Instead of boring you with twelve paragraphs about the visa provess, I’ll just run through what was necessary:

1. Contact TibetTravel.org and tell them the dates we want to go
2. Pay a deposit for the trip
3. Book flights, including my Dad’s to Shanghai
4. Write an invitation letter for my dad so he could get a Chinese visa
5. Use TravelVisaPro to apply for my dad’s China visa
6. Send copies of all our passports and visas to TibetTravelVisa
7. Finally get Tibet Travel Permits in the mail

This last step happened two days before our flight left. That’s right, we got our permits just two days before leaving for Tibet. The Travel Gods were apparently with us. My Dad flew to Shanghai, stayed at a hotel near us for a few days to get over the jetlag, and we hopped on a plane at 6:45 AM from Pudong Airport.

Now I can hear the captain announcing that we are landing, and all electronics should be switched off. Here we go!
See you in Lhasa!

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Shanghai Event Review: Ship of Dreams – The Titanic Experience

The Ship of Dreams – The Titanic Experience is only a once in a lifetime adventure if you can resist going twice!

When you’re not part of the crowd following Jack and Rose as they fall in love, you can enjoy some champagne on deck, watch the Captain have a few too many drinks or just explore the ship’s 1912-themed interior. These are just a few of the exciting possibilities aboard the Shanghai-docked Titanic!

Starting November 1st, you can become a guest on board the Titanic for an interactive theater experience. Until November 25th, the Ship of Dreams will sail away every night at 19:00 and will immerse you in the early 1900s. From the actors’ authentic costumes to the decor onboard the vessel, you’ll barely notice Shanghai’s famous skyline passing by.

My first night on the Titanic started off with wine and (surprisingly) vegan spring rolls. Guests around me sampled the wide variety of desserts and beverages while I got my brearings. The dining hall featured live music, dancing and other performances as well as a themed cocktail list.

With everyone dressed in floor-length sparkling dresses and classy suits, actors casually blended in. It wasn’t immediately obvious who was part of the show and who wasn’t. Walking around, I soon noticed dodgy man in search for something, a woman looking out at the ocean sadly and a young man scribbling in his scruffy notebook. *hint hint*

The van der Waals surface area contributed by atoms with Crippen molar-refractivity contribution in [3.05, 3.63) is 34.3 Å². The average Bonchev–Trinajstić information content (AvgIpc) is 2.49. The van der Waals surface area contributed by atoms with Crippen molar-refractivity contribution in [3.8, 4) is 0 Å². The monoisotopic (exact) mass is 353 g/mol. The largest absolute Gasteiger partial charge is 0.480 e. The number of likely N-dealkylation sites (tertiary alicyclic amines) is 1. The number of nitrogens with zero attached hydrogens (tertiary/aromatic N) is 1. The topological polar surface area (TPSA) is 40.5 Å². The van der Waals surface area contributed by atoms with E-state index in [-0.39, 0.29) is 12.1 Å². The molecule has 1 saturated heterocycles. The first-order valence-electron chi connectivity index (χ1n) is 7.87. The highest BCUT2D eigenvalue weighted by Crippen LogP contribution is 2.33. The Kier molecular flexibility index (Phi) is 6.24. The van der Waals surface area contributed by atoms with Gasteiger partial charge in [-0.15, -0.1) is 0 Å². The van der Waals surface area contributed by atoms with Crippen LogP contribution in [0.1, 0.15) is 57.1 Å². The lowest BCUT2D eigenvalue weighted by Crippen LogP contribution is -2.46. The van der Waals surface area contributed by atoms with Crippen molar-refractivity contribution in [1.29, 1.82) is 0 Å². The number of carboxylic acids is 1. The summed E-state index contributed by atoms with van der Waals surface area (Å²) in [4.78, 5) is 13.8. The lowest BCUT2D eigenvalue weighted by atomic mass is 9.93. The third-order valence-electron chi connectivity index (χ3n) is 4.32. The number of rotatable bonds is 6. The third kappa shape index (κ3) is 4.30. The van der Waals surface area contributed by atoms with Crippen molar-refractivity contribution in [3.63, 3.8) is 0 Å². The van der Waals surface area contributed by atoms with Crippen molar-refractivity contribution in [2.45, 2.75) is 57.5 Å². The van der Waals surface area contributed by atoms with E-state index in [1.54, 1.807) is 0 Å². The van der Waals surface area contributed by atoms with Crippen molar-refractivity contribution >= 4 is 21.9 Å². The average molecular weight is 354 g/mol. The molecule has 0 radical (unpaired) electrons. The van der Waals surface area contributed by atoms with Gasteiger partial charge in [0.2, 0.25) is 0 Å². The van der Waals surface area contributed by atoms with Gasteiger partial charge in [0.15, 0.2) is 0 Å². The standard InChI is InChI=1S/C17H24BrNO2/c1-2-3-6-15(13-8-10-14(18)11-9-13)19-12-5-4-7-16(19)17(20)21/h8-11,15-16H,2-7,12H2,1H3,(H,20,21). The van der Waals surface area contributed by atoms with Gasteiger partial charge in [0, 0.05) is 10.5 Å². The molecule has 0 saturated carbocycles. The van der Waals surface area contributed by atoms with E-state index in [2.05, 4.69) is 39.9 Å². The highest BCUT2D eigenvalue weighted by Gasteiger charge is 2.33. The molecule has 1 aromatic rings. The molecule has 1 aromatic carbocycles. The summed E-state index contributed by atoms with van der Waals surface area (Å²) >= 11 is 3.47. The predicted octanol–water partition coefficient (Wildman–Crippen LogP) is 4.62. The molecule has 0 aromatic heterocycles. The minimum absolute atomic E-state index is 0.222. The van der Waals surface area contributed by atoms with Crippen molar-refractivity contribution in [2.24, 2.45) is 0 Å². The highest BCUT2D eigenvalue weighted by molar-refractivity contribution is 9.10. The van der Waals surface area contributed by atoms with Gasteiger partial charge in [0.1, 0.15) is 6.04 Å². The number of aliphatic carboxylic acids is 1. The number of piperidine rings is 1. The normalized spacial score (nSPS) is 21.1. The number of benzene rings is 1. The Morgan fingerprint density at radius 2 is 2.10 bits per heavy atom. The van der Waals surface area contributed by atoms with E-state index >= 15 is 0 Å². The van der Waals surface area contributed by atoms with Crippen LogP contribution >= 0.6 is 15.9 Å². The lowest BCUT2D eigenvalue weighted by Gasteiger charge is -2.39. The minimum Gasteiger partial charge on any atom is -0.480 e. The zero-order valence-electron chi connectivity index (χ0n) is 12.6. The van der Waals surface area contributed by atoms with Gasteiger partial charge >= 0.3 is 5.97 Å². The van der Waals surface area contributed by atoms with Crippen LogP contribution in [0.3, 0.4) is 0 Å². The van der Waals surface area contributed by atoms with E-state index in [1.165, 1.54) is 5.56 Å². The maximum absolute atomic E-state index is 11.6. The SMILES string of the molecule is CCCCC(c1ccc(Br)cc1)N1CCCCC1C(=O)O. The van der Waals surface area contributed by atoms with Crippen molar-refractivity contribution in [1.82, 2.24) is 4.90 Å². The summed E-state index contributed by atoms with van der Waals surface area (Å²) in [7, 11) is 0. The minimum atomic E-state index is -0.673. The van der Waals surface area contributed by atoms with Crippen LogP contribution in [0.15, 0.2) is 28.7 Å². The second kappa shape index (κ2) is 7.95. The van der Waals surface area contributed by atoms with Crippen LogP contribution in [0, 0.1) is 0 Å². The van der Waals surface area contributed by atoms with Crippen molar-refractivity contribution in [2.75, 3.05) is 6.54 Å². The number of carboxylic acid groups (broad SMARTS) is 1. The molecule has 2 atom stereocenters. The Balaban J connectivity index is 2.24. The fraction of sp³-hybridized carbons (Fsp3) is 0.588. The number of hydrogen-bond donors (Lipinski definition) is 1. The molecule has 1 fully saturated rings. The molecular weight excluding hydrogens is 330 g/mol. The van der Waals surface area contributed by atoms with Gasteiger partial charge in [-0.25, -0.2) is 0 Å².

It took a while to make a full loop around the boat and I was pleasantly surprised by the comfortable number of people on board. Most of the passengers were following the main actors, which is how I found my way to Rose. To get inside her room, I had to slip in behind a couple who bribed the guard at the door. In the dimly lit room, I got my first glimpse of Rose, Cal and the Heart of the Ocean.

As Rose left the room, I had to make the difficult decision – to follow her or one of the many other characters? Throughout the night I would alternate following Rose, Jack or someone else. Since the play has 30 different storylines, it’s not an easy choice to make. However, the solution is pretty simple: go more than once!

I won’t spoil the rest of the experience, but trust me when I say it was completely unforgettable. The passionate actors were enchanting and managed to perfectly balance audience interaction with staying in character, and at other times acting as if they were the only ones in the room.

The audience had full control over their level of involvement in the play, although the characters only responded when appropriate. Some guests took full advantage and went out of their way to engage with the actors while others preferred to watch silently, just enjoying the moment.

Although everyone on board knew how the story would end, we were all pulled in by the dramatic buildup to the finale. There was excitement, commotion, pushing, shoving and desperate life vest bribing. I’m not going to say any more, but please don’t worry, no fancy suits or swooshing dresses got wet in the finale.

All in all, the Titanic Experience was truly unique and extremely well excecuted. After enjoying first-class treatment the first time around, I’m excited to return as a crew member next week for a completely new perspective on the Ship of Dreams.

There are several types of tickets to choose from:

  • First Class (including a 7-course dinner): 5,000 RMB
  • Lucky Traveler (including free-flow drinks): 880 RMB
  • Special Crew Member: 680 RMB
  • American Dreamer: 180 RMB (Students only)

Since the first time I followed the main storyline and focused on Jack and Rose, I will spend my second night on the Titanic discovering one of the other storylines. As a crew member I will supposedly have access to places where other passengers can’t go which is too tempting to pass up!

Are you curious to see behind the scenes, meet the Unsinkable Molly Brown or just see what the Titanic hype is all about? Book your tickets today! Thank you DreamWeaver Productions and the DeTao School of Design for the unforgetable night that transformed the Huangpu river feel like the Atlantic ocean.